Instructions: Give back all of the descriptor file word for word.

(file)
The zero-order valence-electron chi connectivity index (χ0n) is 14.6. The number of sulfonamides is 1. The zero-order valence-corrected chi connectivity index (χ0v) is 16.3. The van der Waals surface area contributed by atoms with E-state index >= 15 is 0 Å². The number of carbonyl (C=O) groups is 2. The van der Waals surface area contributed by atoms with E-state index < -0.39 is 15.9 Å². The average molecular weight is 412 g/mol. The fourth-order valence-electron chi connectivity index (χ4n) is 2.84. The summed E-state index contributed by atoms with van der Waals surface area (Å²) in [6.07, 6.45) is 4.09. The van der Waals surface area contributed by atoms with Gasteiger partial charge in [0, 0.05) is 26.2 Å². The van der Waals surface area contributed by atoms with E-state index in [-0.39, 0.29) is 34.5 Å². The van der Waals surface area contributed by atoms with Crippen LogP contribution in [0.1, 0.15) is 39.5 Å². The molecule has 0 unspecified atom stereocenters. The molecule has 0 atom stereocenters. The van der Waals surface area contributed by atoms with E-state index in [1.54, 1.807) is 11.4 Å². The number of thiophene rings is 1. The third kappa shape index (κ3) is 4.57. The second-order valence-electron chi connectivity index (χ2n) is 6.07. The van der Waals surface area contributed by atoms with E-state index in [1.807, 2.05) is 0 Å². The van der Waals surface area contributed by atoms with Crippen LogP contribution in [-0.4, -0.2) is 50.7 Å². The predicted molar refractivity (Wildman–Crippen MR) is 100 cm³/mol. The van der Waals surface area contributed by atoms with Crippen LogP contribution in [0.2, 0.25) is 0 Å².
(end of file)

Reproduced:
The zero-order valence-electron chi connectivity index (χ0n) is 14.6. The number of sulfonamides is 1. The zero-order valence-corrected chi connectivity index (χ0v) is 16.3. The van der Waals surface area contributed by atoms with E-state index >= 15 is 0 Å². The number of carbonyl (C=O) groups is 2. The van der Waals surface area contributed by atoms with E-state index < -0.39 is 15.9 Å². The average molecular weight is 412 g/mol. The fourth-order valence-electron chi connectivity index (χ4n) is 2.84. The summed E-state index contributed by atoms with van der Waals surface area (Å²) in [6.07, 6.45) is 4.09. The van der Waals surface area contributed by atoms with Gasteiger partial charge in [0, 0.05) is 26.2 Å². The van der Waals surface area contributed by atoms with E-state index in [-0.39, 0.29) is 34.5 Å². The van der Waals surface area contributed by atoms with Crippen LogP contribution in [0.1, 0.15) is 39.5 Å². The molecule has 0 unspecified atom stereocenters. The molecule has 0 atom stereocenters. The van der Waals surface area contributed by atoms with E-state index in [1.54, 1.807) is 11.4 Å². The number of thiophene rings is 1. The third kappa shape index (κ3) is 4.57. The second-order valence-electron chi connectivity index (χ2n) is 6.07. The van der Waals surface area contributed by atoms with E-state index in [1.807, 2.05) is 0 Å². The van der Waals surface area contributed by atoms with Crippen LogP contribution in [-0.4, -0.2) is 50.7 Å². The predicted molar refractivity (Wildman–Crippen MR) is 100 cm³/mol. The van der Waals surface area contributed by atoms with Crippen LogP contribution in [0.2, 0.25) is 0 Å².